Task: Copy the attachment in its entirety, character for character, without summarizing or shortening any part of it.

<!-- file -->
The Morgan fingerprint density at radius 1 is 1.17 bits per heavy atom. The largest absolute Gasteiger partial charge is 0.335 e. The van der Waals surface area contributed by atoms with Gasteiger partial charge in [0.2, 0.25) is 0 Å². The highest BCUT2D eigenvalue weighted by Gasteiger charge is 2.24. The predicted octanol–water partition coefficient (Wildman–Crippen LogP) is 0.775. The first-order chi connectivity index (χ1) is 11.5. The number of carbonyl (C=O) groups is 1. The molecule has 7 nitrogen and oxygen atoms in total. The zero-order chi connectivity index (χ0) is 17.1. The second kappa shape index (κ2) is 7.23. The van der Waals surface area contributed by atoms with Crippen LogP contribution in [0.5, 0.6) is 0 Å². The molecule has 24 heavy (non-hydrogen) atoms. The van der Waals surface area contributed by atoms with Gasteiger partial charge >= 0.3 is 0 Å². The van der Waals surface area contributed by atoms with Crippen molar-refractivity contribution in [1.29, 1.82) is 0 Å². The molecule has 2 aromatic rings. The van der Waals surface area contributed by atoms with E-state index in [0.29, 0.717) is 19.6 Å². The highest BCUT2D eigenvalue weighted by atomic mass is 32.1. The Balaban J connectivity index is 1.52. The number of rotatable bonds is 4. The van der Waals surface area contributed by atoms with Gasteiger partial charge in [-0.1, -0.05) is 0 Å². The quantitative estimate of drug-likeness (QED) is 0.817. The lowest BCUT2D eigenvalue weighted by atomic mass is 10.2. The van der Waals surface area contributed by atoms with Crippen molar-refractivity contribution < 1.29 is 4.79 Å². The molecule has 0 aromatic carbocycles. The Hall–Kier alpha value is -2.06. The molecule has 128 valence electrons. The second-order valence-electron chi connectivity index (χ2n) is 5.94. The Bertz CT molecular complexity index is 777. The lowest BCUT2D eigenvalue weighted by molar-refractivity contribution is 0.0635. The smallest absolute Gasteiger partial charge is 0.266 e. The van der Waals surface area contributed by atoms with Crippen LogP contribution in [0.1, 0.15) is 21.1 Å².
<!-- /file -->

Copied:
The Morgan fingerprint density at radius 1 is 1.17 bits per heavy atom. The largest absolute Gasteiger partial charge is 0.335 e. The van der Waals surface area contributed by atoms with Gasteiger partial charge in [0.2, 0.25) is 0 Å². The highest BCUT2D eigenvalue weighted by Gasteiger charge is 2.24. The predicted octanol–water partition coefficient (Wildman–Crippen LogP) is 0.775. The first-order chi connectivity index (χ1) is 11.5. The number of carbonyl (C=O) groups is 1. The molecule has 7 nitrogen and oxygen atoms in total. The zero-order chi connectivity index (χ0) is 17.1. The second kappa shape index (κ2) is 7.23. The van der Waals surface area contributed by atoms with Crippen LogP contribution in [0.5, 0.6) is 0 Å². The molecule has 24 heavy (non-hydrogen) atoms. The van der Waals surface area contributed by atoms with Gasteiger partial charge >= 0.3 is 0 Å². The van der Waals surface area contributed by atoms with Crippen molar-refractivity contribution in [1.29, 1.82) is 0 Å². The molecule has 2 aromatic rings. The van der Waals surface area contributed by atoms with E-state index in [0.29, 0.717) is 19.6 Å². The highest BCUT2D eigenvalue weighted by atomic mass is 32.1. The Balaban J connectivity index is 1.52. The number of rotatable bonds is 4. The van der Waals surface area contributed by atoms with Gasteiger partial charge in [-0.1, -0.05) is 0 Å². The quantitative estimate of drug-likeness (QED) is 0.817. The lowest BCUT2D eigenvalue weighted by atomic mass is 10.2. The van der Waals surface area contributed by atoms with Crippen molar-refractivity contribution < 1.29 is 4.79 Å². The molecule has 0 aromatic carbocycles. The Hall–Kier alpha value is -2.06. The molecule has 128 valence electrons. The second-order valence-electron chi connectivity index (χ2n) is 5.94. The Bertz CT molecular complexity index is 777. The lowest BCUT2D eigenvalue weighted by molar-refractivity contribution is 0.0635. The smallest absolute Gasteiger partial charge is 0.266 e. The van der Waals surface area contributed by atoms with Crippen LogP contribution in [0.1, 0.15) is 21.1 Å².